Washington Post Ignores Facts When Reporting on Guatemalan and Honduran Support for US on Jerusalem
In “Why Guatemala, Honduras support Trump on Jerusalem,” The Washington Post gave at least ten reasons why Guatemala and Honduras supported and may follow the United States’ example by moving their embassies to Jerusalem. None of these reasons included that it was the right thing to do.
To the Post, it was because the South American leaders were “embattled,” “they had a lot to lose by upsetting the Trump administration,” it was an attempt “to curry favor with Washington,” and they have “domestic challenges that are helped by aligning with conservatives in the United States and Israel.” Further, the Guatemalan president “relies on the support of the evangelical community, which has consistently advocated for Israel’s right to have Jerusalem as its capital,” and “Israel gave military aid to the government for its fight against leftist guerrillas during the Guatemalan’s civil war.”
The Post chose to interview former Guatemalan foreign minister Fernando Carrera, who said about the country’s current leader: “he’s trying to please his political base,” “he’s also trying to close the gap of confidence with the United States” and, “He’s trying to strengthen his position.”
The Honduran leader, according to the Post article, “is also in a politically precarious position and could use the Trump administration’s help.”
The only person that they interviewed from the Guatemalan government was the actual foreign minister of Guatemala, Sandra Jovel — but her quote in the Post was of no substance. Her more significant quote on the matter, notably missed by the Post, was that her country wasn’t “moving” the embassy, but “returning” it to where it was prior to 1978 . She also added that, “we have not had pressure from any country.” In other words, Guatemala recognized Jerusalem as Israel’s capital because that’s where it was — and her response intimated that they did it because it was the right thing to do.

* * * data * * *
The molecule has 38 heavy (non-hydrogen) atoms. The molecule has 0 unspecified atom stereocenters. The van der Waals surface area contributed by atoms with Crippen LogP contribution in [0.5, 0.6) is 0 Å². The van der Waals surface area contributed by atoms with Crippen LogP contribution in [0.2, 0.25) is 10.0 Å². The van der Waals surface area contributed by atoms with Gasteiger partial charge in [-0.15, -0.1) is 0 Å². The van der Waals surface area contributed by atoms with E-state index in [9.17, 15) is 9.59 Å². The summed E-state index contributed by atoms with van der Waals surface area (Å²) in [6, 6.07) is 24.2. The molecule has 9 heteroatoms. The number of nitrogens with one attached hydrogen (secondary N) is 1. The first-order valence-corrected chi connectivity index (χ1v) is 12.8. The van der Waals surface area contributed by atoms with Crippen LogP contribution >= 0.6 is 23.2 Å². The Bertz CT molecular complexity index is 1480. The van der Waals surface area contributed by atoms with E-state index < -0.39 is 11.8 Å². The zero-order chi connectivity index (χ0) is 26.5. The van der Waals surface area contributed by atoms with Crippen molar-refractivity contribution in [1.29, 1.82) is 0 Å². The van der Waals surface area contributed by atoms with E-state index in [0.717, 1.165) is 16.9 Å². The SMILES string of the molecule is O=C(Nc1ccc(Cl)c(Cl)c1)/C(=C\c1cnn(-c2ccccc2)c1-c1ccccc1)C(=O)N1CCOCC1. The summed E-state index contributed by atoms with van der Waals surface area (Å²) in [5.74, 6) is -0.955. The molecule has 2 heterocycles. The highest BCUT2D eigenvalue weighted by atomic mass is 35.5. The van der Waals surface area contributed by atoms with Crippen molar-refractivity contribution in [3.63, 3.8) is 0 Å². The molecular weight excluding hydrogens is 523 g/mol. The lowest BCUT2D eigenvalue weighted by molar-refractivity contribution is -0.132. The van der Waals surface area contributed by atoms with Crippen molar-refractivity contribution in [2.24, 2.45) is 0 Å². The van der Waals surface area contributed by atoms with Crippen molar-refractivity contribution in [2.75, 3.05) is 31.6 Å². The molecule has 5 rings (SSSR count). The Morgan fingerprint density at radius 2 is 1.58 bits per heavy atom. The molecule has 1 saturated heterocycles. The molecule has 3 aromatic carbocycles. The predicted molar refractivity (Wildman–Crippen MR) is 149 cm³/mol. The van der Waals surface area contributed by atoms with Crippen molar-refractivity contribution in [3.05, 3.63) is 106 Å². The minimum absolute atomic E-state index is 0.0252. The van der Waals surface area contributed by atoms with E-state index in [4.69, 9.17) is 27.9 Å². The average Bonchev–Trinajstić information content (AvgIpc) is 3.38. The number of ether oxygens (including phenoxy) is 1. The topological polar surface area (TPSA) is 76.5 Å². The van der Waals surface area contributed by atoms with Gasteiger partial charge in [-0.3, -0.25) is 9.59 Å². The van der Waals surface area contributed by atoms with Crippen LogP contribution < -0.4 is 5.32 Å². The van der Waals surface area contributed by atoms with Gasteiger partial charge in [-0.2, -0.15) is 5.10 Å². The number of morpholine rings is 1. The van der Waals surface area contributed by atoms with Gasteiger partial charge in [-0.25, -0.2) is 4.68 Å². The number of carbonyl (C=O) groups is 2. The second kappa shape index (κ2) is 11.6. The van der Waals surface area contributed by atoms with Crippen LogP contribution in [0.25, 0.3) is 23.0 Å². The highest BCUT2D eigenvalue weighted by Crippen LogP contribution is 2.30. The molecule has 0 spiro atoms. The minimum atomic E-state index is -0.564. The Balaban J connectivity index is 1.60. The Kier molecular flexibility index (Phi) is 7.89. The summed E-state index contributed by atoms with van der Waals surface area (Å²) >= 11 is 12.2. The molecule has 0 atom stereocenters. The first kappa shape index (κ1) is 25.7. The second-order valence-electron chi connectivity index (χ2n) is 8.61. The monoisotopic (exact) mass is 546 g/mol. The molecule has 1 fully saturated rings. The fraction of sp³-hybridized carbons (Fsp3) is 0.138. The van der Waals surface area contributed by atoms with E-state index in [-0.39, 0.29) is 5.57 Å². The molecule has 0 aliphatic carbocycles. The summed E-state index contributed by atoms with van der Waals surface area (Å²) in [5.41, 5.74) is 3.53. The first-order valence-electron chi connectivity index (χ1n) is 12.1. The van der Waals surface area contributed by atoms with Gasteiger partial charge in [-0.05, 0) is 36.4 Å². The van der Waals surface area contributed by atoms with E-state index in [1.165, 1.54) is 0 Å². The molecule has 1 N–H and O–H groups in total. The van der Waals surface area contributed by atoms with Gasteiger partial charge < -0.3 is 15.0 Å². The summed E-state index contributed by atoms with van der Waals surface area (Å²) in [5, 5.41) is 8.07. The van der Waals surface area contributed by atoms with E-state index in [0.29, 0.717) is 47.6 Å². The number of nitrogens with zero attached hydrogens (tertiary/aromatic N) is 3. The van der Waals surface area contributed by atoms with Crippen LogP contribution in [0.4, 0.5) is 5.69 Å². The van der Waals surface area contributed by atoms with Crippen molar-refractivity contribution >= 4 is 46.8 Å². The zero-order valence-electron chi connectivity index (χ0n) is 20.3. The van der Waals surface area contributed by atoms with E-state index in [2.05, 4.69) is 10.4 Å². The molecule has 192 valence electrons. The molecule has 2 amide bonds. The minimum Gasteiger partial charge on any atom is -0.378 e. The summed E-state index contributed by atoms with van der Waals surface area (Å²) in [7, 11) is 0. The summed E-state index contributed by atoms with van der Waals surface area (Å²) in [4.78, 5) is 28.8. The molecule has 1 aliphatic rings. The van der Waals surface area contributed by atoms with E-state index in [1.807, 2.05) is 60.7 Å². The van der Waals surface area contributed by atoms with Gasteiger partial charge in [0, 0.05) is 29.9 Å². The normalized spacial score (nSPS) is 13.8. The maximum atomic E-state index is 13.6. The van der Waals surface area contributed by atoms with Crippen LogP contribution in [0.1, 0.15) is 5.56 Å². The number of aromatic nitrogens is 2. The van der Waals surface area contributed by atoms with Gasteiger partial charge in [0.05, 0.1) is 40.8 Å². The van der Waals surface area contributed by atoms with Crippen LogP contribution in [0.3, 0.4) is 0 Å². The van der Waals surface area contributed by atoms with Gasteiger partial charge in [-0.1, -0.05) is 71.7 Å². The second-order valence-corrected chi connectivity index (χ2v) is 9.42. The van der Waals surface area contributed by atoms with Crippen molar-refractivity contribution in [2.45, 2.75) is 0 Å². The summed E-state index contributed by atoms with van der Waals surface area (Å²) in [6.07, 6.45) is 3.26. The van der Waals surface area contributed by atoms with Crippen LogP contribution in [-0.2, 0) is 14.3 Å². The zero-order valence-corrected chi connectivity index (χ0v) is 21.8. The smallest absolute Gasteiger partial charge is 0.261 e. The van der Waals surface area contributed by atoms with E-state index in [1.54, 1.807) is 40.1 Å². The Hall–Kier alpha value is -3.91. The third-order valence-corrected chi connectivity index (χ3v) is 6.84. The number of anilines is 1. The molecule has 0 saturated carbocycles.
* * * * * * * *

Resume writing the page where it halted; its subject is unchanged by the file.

The vast number of reasons given by Post reporter Joshua Partlow for these countries’ decisions can only remind us of Shakespeare’s famous quote from Hamlet: “Me thinks the lady doth protest too much.”
Kudos to Guatemala and Honduras (and the United States) for not being intimidated by the bullies of the world and media opinion. Most may not know that Guatemala has a history (like the United States) of standing up to bullies: it was one of the first countries in the world to recognize Israel as a nation in 1948. And Honduras was not far behind.
Dr. Michael Berenhaus is a contributor to the news and public policy group, Haym Salomon Center. Along with co-founding organizations that have monitored media coverage, he has been published publications such as The Economist, The New York Times, and The Washington Post.